The game follow a very simple formula. You play as Kuzco the llama, exploring maps based of the movie’s locations. You can move, you have a standard attack that can be combined with your movement options (attacking while moving becomes a spin attack, whereas attacking while jumping becomes a jump kick), and you can also run using a charge meter. Those are the basis for the entire game. Movement-wise, I feel this is similar to the original Spyro the Dragon, which makes sense considering it came out around a year before this. Alongside this option, there’s a raisin throwing mode, which shifts to a first person perspective to deal with enemies at a distance, but it’s mostly used to deal with puzzles and environmental obstacles. That’s pretty much all your character can do during regular gameplay, though the game will spice things up from time to time by allowing you to transform into different animals, each of them with different abilities and moves, with puzzles and levels tailor made to their new skills. It feels nice to play with them, particularly the turtle’s racing games, and it’s nice to slide down certain maps racing to the finish line using the shell to slide down any incline. The controls of the camera are problematic, though. It moves automatically behind your character, and while you can manually move it, it’s going to have problems on certain spots. For example, the camera works relatively fine during the slower portions of gameplay, but when it picks up some speed, it will have problems to catch up, letting you open for unnecessary falls or crashes if you get too careless. And likewise, spaces too narrow will make the camera jitter like crazy, which is certainly annoying. This game was designed with relatively open spaces in mind, and it shows.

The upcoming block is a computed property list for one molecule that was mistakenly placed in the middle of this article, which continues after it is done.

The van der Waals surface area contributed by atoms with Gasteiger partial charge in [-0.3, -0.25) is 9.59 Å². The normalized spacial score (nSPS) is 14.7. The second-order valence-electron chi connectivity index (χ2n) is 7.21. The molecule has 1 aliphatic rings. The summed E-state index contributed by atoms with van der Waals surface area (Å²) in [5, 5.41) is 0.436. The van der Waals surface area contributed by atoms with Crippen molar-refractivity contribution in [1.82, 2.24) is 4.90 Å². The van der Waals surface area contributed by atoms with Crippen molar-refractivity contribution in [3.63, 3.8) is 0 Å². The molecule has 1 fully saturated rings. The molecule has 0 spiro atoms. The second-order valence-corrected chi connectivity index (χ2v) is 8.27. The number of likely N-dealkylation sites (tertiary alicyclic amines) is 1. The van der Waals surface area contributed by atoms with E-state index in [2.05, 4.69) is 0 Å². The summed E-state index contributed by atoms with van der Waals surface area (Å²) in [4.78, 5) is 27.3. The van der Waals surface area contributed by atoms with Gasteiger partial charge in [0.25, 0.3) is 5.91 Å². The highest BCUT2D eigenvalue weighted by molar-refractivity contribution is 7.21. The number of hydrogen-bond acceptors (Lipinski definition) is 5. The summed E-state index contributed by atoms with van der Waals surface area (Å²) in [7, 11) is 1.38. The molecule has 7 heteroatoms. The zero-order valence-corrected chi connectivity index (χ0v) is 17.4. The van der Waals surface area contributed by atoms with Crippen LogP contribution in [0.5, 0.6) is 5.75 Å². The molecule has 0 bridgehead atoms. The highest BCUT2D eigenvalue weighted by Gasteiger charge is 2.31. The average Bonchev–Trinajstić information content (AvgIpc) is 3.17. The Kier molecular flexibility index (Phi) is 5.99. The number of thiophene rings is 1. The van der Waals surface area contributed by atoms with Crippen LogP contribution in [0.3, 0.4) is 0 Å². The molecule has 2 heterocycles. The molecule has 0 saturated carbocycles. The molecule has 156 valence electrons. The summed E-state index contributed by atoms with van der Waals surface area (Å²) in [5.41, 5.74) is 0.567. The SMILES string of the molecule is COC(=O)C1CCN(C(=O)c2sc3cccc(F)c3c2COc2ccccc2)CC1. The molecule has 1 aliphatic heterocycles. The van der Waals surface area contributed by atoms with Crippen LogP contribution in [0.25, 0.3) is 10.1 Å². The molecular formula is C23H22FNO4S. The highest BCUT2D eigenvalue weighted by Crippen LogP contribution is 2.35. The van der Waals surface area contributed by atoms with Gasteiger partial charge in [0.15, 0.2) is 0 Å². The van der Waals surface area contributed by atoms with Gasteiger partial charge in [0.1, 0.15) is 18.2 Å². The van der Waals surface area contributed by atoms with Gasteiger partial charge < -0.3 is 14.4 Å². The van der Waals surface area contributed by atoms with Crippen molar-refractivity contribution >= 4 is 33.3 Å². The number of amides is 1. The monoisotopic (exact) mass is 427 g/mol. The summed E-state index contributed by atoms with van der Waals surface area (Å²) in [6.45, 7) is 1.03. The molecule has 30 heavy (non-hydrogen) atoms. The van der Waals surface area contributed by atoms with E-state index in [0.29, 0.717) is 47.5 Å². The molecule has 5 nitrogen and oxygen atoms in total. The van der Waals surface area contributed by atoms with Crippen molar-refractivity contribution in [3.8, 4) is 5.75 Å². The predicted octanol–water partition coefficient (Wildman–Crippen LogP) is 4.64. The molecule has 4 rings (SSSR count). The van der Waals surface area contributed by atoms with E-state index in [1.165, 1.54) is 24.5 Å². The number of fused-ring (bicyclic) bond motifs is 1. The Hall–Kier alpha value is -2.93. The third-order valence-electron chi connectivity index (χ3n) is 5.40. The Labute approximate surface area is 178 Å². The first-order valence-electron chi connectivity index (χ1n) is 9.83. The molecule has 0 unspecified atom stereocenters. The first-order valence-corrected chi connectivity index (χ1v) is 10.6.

The level design is, in a word, simple. The levels are very clean and to the point, with very little to distract the player from the game itself. You will rarely see an element in the game that’s purely for decoration, it will always be used for something, either as platforms or part of a puzzle or to hide secrets within the levels. Most of the levels are pretty straight forward, usually divided into certain “rooms” that can you enter and exit using doors or crevices. The game also makes heavy emphasis on environmental and platforming puzzles. They aren’t particularly challenging in the least, but it keeps the gameplay varied throughout the playthrough. The game will also throw at you multiple game modes, which again helps the game from becoming too similar. You have labyrinth levels with an overhead camera, you have chase levels, you have kart levels, you have stealth levels, you have river levels where you have to avoid obstacles while the current drags you down… They are for the most part harmless enough, with the exception of that one jaguar chase level, which basically boils down to quickly bashing the charge button until you reach the end, with very limited platforming other than a needed jump or two. There’s also the frequent use of enemies as obstacles, again based on many of the critters and enemies in the movie. Each of them will need certain form of attack to be dealt with, though the charge and the jump kick can reliably take down most enemies. The only enemies that can pose a real threat are the royal guards, considering their animation kind of protects them from certain moves for a bit, and even they can be dealt with easily with the jump kick. Environmental obstacles aren’t too complicated either, boiling down to your typical pits, spikes, water currents (you have multiple river levels but you get hurt by water during regular stages, go figure), swinging knives of doom… The levels are also inhabited by NPCs that will either help you, challenge you, or just to make a joke. Which is also one of the game’s strengths. While the game is definitively not a comedic masterpiece, it does have a sense of humor, with many moments of self-depreciation and 4th wall breaking, plus a decent amount of absurd humor. It’s by no means the best comedy game of all time, but it’s all right.